Foxes Flashback - Brad Hodge
Brad Hodge (29th December 1974)
Brad played for Leicestershire during only three seasons, and though he broke many batting records in red ball cricket, he will probably be remembered as one of the early great exponents of T20 cricket.
In just 31 first class matches for Leicestershire he scored 3,043 runs, with 10 centuries, the highest being the 302* he scored against Notts at Trent Bridge. This was the county’s highest individual innings until broken by HD Ackerman, three years later. In all he scored more than 200 five times for Leicestershire (the record), and his 262 against Durham in 2004 is the highest by a Leicestershire batsman at Grace Road.
Turning to T20 cricket, he scored 955 runs for Leicestershire with a top score of 103. He top scored in the 2003 semi final with 66 (which Leicestershire lost). He made up for it the following year with a cool 77 not out which saw Leicestershire home against Surrey and their first T20 success. In fact for the next dozen years he was a firm favourite when it came to building a T20 team and he played for no less than 17 different sides around the world in this format. His reputation being that he was a cool finisher, vital in T20 cricket.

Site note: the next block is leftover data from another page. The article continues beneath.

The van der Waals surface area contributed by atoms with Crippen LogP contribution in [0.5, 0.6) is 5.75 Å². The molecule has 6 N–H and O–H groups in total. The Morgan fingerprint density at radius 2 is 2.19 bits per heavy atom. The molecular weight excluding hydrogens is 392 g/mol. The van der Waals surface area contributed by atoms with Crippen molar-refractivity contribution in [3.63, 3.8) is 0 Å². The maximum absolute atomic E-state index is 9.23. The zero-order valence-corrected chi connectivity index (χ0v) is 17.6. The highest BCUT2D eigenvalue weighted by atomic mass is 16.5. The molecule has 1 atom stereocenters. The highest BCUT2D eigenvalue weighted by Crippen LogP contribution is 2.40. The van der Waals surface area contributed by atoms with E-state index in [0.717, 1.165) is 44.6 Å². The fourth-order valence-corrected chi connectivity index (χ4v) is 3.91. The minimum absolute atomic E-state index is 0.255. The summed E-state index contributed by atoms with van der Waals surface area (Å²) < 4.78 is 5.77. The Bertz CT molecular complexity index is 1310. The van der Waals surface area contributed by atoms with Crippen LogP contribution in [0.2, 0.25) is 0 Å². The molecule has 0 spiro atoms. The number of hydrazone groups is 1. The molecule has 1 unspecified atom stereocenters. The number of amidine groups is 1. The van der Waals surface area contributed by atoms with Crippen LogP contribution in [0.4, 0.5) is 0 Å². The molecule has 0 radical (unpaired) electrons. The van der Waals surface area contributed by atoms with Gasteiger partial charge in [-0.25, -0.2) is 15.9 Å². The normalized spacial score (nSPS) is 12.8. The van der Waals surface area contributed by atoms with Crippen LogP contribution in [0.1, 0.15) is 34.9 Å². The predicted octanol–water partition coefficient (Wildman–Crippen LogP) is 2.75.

He left Leicestershire in 2004 to join Lancashire, possibly because he felt that playing for a side based at a test match ground he would gain selection for Australia more often. One of the great mysteries is why a player of his ability should play so little international cricket.
Six test matches, 25 one day internationals and 15 T20 internationals seem modest recognition for someone of his abilities. Few test batsmen have averaged more than his 55, and a top score of 203 against South Africa suggests he had the temperament. The answer is probably that though he had a fantastic first season of first class cricket in Australia, he then had seven quite moderate years. By the time he was selected he was over 30 years old and Australia have generally opted for youth.
In recent years Brad has frequently appeared as a commentator on Australian TV, and on British screens when ‘Big Bash’ matches are covered.
Richard Holdridge - Club Historian